MT: Which church was it?

RG: It was St. John Chrysostom Church in Newmarket, about half an hour outside Toronto.

MT: I notice that for this recital you’re going to be performing on one of Bernhard Kresse’s instruments. Did you use his instrument on the recording?

RG: No, I used a copy of an 1820 Fabricatore made by Arnoldo Garcia, an Argentine-Spanish maker.

MT: When choosing an instrument for Bach, what kind of guitar are you specifically looking for?

RG: I look for an instrument that sounds closer to the lute than the modern guitar. That’s why I chose the Fabricatore. It’s bright, but it sounds more in the style of the lute. The pitch is at 415 and the gut strings make the instrument’s tone a bit deeper.

MT: Your sound on the recording is absolutely gorgeous. Did I hear you say that you play the lute?

RG: Not really. I have ordered one and I’m waiting for it. I have a theorbo, but I don’t really play it. I’m used to reading music from the bass line to the treble, but using tabulature, you have to read from top to bottom. It’s really weird for me. With the theorbo, you mostly play continuo. I’m more into solo music.

MT: Do you have a personal favorite on your program? One of the suites, or a fugue or prelude?

RG: I love BWV 998, especially the fugue. It’s one of the masterpieces among the suites. There are movements that I prefer, like the “Allemande” from the first suite, BWV 996, which is so poetical, so magical, so abstract — but precise at the same time. I also like the “Prelude” of 995, which comes from the cello suites. I think it’s so powerful. And BWV 1006 is so well-known (sings the opening bars) and somehow so predictable. But I prefer 995 because of the counterpoint. 1006 is just virtuosic and melody, more Italian in style. I love 998, and the simplicity of 999 is really amazing. It reminds me of the first prelude of the Well-Tempered Clavier, so simple but so beautiful. You can say so many things with just a few notes. That’s the greatness of Bach.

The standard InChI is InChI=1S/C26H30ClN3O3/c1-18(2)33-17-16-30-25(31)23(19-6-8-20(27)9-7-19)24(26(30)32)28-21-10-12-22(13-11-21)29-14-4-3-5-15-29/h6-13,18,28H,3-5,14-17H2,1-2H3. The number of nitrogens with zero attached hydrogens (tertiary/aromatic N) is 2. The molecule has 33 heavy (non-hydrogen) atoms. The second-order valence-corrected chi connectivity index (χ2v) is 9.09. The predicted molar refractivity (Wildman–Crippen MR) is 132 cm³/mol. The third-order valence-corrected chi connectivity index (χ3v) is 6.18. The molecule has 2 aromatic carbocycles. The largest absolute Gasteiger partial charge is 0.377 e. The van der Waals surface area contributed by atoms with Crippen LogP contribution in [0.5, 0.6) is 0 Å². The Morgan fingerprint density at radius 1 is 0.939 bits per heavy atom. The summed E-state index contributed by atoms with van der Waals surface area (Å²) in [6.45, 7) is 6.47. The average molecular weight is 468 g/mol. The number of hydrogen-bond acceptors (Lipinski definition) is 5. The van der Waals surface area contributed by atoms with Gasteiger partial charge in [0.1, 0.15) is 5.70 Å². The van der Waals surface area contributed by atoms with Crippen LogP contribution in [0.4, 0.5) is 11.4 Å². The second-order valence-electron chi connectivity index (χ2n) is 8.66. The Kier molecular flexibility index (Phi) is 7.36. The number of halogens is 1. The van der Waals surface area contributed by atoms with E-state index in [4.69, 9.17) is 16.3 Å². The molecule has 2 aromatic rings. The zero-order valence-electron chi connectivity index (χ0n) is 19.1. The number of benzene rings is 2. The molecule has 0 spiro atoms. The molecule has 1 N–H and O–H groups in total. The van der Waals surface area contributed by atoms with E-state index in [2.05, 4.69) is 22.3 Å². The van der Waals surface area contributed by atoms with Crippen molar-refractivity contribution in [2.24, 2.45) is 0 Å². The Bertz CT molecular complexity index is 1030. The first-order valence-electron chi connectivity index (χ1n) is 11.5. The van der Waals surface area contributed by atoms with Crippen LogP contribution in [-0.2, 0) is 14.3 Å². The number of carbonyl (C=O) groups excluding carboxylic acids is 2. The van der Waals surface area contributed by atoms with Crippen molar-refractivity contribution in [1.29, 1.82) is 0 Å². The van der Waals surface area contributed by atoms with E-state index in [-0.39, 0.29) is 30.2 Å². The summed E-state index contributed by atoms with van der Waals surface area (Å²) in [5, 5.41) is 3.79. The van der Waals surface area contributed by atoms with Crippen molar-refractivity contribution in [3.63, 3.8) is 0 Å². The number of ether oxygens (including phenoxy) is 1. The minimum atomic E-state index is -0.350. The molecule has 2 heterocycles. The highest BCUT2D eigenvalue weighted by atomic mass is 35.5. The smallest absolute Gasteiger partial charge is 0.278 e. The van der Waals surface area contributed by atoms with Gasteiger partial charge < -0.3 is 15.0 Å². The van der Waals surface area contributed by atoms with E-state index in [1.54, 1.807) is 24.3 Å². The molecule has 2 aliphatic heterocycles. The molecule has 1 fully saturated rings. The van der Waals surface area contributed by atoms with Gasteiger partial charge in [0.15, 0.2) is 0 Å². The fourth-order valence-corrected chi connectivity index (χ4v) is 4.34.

MT: You started performing very young.

RG: I started learning when I was 4, and I think the first time I performed in front of an audience — maybe for just two minutes, a very small piece — I was 4-1/2 or nearly 5.

MT: Did you ever consider doing something else in music other than playing the guitar?

RG: I remember being six years old and knowing that I wanted to devote my life to music. There have been moments of desperation where I wanted to give up the instrument and send everything to hell, maybe to go into an office and work a normal job and have a normal life. But whenever a crazy idea comes into my mind, I think, no, I really cannot live without music — without trying to make music, even if it’s for myself. I need to sit down at my piano — I’m self-taught — and play a little bit, and if it’s not perfect, I don’t care. I need it. It’s my air!